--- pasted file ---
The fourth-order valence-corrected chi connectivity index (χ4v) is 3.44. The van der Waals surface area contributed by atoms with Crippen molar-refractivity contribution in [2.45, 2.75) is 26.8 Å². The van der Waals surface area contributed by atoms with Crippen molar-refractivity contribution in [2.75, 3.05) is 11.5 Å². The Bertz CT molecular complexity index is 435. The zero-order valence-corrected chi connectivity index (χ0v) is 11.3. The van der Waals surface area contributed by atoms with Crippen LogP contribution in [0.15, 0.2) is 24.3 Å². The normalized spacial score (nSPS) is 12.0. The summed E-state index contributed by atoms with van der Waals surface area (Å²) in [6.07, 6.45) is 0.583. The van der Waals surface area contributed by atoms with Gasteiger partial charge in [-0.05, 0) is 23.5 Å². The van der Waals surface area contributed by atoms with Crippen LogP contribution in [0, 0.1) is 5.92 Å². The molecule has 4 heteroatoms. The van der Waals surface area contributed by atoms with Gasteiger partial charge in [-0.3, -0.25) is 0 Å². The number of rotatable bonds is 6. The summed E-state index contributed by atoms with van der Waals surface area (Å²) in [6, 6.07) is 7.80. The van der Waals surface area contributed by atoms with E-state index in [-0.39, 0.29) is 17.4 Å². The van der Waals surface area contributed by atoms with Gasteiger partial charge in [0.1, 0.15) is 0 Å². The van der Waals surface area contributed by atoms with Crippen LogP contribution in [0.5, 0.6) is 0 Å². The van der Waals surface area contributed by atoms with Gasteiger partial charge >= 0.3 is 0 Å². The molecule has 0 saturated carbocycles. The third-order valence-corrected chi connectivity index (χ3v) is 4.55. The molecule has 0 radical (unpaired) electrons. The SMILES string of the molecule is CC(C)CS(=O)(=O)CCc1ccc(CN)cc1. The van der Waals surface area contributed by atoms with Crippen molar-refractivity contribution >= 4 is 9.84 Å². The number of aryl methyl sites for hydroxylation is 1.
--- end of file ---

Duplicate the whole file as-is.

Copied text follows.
The fourth-order valence-corrected chi connectivity index (χ4v) is 3.44. The van der Waals surface area contributed by atoms with Crippen molar-refractivity contribution in [2.45, 2.75) is 26.8 Å². The van der Waals surface area contributed by atoms with Crippen molar-refractivity contribution in [2.75, 3.05) is 11.5 Å². The Bertz CT molecular complexity index is 435. The zero-order valence-corrected chi connectivity index (χ0v) is 11.3. The van der Waals surface area contributed by atoms with Crippen LogP contribution in [0.15, 0.2) is 24.3 Å². The normalized spacial score (nSPS) is 12.0. The summed E-state index contributed by atoms with van der Waals surface area (Å²) in [6.07, 6.45) is 0.583. The van der Waals surface area contributed by atoms with Gasteiger partial charge in [-0.05, 0) is 23.5 Å². The van der Waals surface area contributed by atoms with Crippen LogP contribution in [0, 0.1) is 5.92 Å². The molecule has 4 heteroatoms. The van der Waals surface area contributed by atoms with Gasteiger partial charge in [-0.3, -0.25) is 0 Å². The number of rotatable bonds is 6. The summed E-state index contributed by atoms with van der Waals surface area (Å²) in [6, 6.07) is 7.80. The van der Waals surface area contributed by atoms with E-state index in [-0.39, 0.29) is 17.4 Å². The van der Waals surface area contributed by atoms with Gasteiger partial charge in [0.1, 0.15) is 0 Å². The van der Waals surface area contributed by atoms with Crippen LogP contribution in [0.5, 0.6) is 0 Å². The van der Waals surface area contributed by atoms with Gasteiger partial charge >= 0.3 is 0 Å². The molecule has 0 saturated carbocycles. The third-order valence-corrected chi connectivity index (χ3v) is 4.55. The molecule has 0 radical (unpaired) electrons. The SMILES string of the molecule is CC(C)CS(=O)(=O)CCc1ccc(CN)cc1. The van der Waals surface area contributed by atoms with Crippen molar-refractivity contribution >= 4 is 9.84 Å². The number of aryl methyl sites for hydroxylation is 1.